- If you need clarification, ask it in the comment box above.
- Better answers use proper spelling and grammar.
- Provide details, support with references or personal experience.
Tell us some more! Your answer needs to include more details to help people.You can't post answers that contain an email address.Please enter a valid email address.The email address entered is already associated to an account.Login to postPlease use English characters only.
Tip: The max point reward for answering a question is 15.
IMO Seriously for $119 it's not worth it.
However, it does sound like a capacitor problem
If you are "Serious" about fixing I'd find a TV repair Forum.
Else I'd go here and get a new one.
Hello Take the Wii's audio/video cable and the power cord and hook them up in the back of the Wii. Take the Wii's audio/video cable and plug it into the 'audio-in and video-in sockets on your VCR.Make sure you match the cable colors with the input colors.i.e white goes with white,yellow with yellow and red with red. Take the RCA cable which looks like the picture below,
and plug one end of this audio/video cable into the 'audio out' and 'video out' ports on the VCR.Make sure the cable and ports colors match. Now take the other end of the RCA cable and plug into the 'audio in' and 'video in' ports on your TV.Again make sure you match the color connections.
i would hook it up via an optical cable for audio or left and right rca cable for audio and try and stick with components for the video should solve the problem. the no color means if you are using a component cable you have put them in wrong. the blue and green look alot alike ihave messed up before. also i did some research on this model. i have heard some people running into these problems no matter how they hooked it up. hdmi the way to go tho.
> I have bought a pig tail that goes from VGA(the lap top side) to s-video/audio-video cables(tv side) A simple pigtail won't convert VGA to S-video. The VGA output consists of separate RGB lines and horizontal and vertical synchronization lines. If you have an adapter that really converts VGA (this output has no audio path) to S-Video and audio lines, then you probably just need to re-select the input through the TV's menu system.
Vertical colored lines usually means a bad panel. At the least it might be the t-conn pcb (a board connected to the panel). You might get lucky and just unplugging and replugging the LVDS cable (its a thin computer cable with lots of wires that goes from the main board (it has the audio and video plugs on it) to the t-conn board. You usually push in the clips on each side of the connector to release it. good luck! Panels cost more than the TV did.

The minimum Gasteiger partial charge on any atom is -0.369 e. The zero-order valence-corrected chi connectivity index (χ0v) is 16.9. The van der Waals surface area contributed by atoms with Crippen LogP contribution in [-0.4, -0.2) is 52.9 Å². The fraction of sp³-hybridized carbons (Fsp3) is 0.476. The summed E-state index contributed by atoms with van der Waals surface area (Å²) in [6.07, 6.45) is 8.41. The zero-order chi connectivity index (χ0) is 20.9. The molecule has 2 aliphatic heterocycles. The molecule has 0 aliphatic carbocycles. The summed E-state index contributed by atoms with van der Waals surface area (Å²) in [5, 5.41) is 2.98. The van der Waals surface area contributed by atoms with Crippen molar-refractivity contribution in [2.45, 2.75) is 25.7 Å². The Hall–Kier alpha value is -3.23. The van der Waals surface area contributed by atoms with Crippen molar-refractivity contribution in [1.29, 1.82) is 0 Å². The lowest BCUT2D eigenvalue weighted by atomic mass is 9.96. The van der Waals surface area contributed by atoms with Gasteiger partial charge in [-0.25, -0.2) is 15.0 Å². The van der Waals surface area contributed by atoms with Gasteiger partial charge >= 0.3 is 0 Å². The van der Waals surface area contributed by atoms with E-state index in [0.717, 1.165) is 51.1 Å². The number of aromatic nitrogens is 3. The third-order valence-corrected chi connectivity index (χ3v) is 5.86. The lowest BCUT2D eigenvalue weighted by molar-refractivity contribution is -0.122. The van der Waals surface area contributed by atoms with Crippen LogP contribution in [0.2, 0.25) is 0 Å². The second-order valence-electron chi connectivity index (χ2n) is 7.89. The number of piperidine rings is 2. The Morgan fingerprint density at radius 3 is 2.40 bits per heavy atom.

Hello sir, hi, please check the video cable. If you are using the three color audio/video cable, the yellow one goes to the yellow input of the TV to the yellow output of the DVD recorder. Then check the TVs audio video settings, the TV should be in the video channel, if there are several video channel, check where the video is coming in. Make sure that the yellow cable is good. you can swap several cables to check.
If your TV is component input, put the red green and blue wires to their respective color port, one end is on the DVD recorder, and the other on the TV. make sure your cables are good.
Do the same thing with the S-video and HDMI cable. if your TV has this.
Take out all the connections,to the main video backlight board.Check for lose connections,damage connections cables?Reconnect all connections,turn on the tv jiggles the cables connections,see any tint,or flashes,than ur cables wiring must change have internal cables damges,not than ur backlight video board degrading,just not have serious prob.yet.
A problem like yours is NORMALLY NOT the TV set's fault....it's the Cable.
I'll bet you see thin lines moving across the entire picture...they are slanted like this >> \ \ \ \
That's generally caused by a bad ground on the antenna cable OR it can be the cable box's MODULATOR.
Try using your VIDEO OUTPUT off of your Cable box and see if the wavy lines are still present. If they are the Cable box needs swapped with a good unit.
You can also verify this problem by checking your TV with a DVD player...no lines indicate the TV is fine.
If you have problems with the DVD player's picture, then you must have dried out filtering capacitors on the Video board IN the TV set...
And THAT is not an easy fix if you do see lines with your DVD player.
I am not familar with that particular set, but this is what I would check (assuming you don't have a surround sound system hooked up to it as it would sound like a tuner problem otherwise). If you have external Audio/Video jacks with cables hooked up to the Direct TV box, move the video cable and see if you lose video when it is jiggled. If so, you either have a bad cable or connection/connector. When you say you have to turn the TV off for about 30 minutes, do you leave the directTV box on? If so, then the problem seems to be with the TV. Otherwise, maybe the direct TV box is at fault -- leave the TV on and turn off the cable box for a half hour and try it again. You have a few possibilities here, good luck.